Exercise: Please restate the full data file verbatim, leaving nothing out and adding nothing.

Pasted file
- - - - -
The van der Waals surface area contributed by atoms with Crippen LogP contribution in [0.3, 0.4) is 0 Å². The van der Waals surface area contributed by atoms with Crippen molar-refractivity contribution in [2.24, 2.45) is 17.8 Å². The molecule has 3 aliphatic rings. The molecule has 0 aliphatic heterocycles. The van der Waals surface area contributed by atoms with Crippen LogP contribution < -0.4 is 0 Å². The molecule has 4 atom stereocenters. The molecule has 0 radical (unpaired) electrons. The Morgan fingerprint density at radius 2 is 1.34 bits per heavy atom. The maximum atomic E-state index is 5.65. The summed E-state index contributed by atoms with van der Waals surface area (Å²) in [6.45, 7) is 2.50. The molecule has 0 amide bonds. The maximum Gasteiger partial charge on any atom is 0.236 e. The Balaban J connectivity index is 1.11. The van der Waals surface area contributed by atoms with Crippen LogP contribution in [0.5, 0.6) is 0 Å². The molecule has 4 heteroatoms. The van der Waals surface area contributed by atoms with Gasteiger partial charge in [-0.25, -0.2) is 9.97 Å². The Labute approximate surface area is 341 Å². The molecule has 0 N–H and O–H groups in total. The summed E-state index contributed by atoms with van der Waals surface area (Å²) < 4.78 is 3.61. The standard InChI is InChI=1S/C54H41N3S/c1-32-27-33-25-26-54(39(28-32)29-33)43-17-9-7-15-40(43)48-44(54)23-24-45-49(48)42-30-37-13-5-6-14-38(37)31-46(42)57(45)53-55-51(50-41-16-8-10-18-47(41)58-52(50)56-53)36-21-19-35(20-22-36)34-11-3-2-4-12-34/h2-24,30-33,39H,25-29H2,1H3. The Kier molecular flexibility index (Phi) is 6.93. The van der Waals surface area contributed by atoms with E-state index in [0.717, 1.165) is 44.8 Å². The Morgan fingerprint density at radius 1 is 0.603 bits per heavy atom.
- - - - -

The van der Waals surface area contributed by atoms with Crippen LogP contribution in [0.3, 0.4) is 0 Å². The van der Waals surface area contributed by atoms with Crippen molar-refractivity contribution in [2.24, 2.45) is 17.8 Å². The molecule has 3 aliphatic rings. The molecule has 0 aliphatic heterocycles. The van der Waals surface area contributed by atoms with Crippen LogP contribution < -0.4 is 0 Å². The molecule has 4 atom stereocenters. The molecule has 0 radical (unpaired) electrons. The Morgan fingerprint density at radius 2 is 1.34 bits per heavy atom. The maximum atomic E-state index is 5.65. The summed E-state index contributed by atoms with van der Waals surface area (Å²) in [6.45, 7) is 2.50. The molecule has 0 amide bonds. The maximum Gasteiger partial charge on any atom is 0.236 e. The Balaban J connectivity index is 1.11. The van der Waals surface area contributed by atoms with Crippen LogP contribution in [0.5, 0.6) is 0 Å². The molecule has 4 heteroatoms. The van der Waals surface area contributed by atoms with Gasteiger partial charge in [-0.25, -0.2) is 9.97 Å². The Labute approximate surface area is 341 Å². The molecule has 0 N–H and O–H groups in total. The summed E-state index contributed by atoms with van der Waals surface area (Å²) < 4.78 is 3.61. The standard InChI is InChI=1S/C54H41N3S/c1-32-27-33-25-26-54(39(28-32)29-33)43-17-9-7-15-40(43)48-44(54)23-24-45-49(48)42-30-37-13-5-6-14-38(37)31-46(42)57(45)53-55-51(50-41-16-8-10-18-47(41)58-52(50)56-53)36-21-19-35(20-22-36)34-11-3-2-4-12-34/h2-24,30-33,39H,25-29H2,1H3. The Kier molecular flexibility index (Phi) is 6.93. The van der Waals surface area contributed by atoms with E-state index in [0.717, 1.165) is 44.8 Å². The Morgan fingerprint density at radius 1 is 0.603 bits per heavy atom.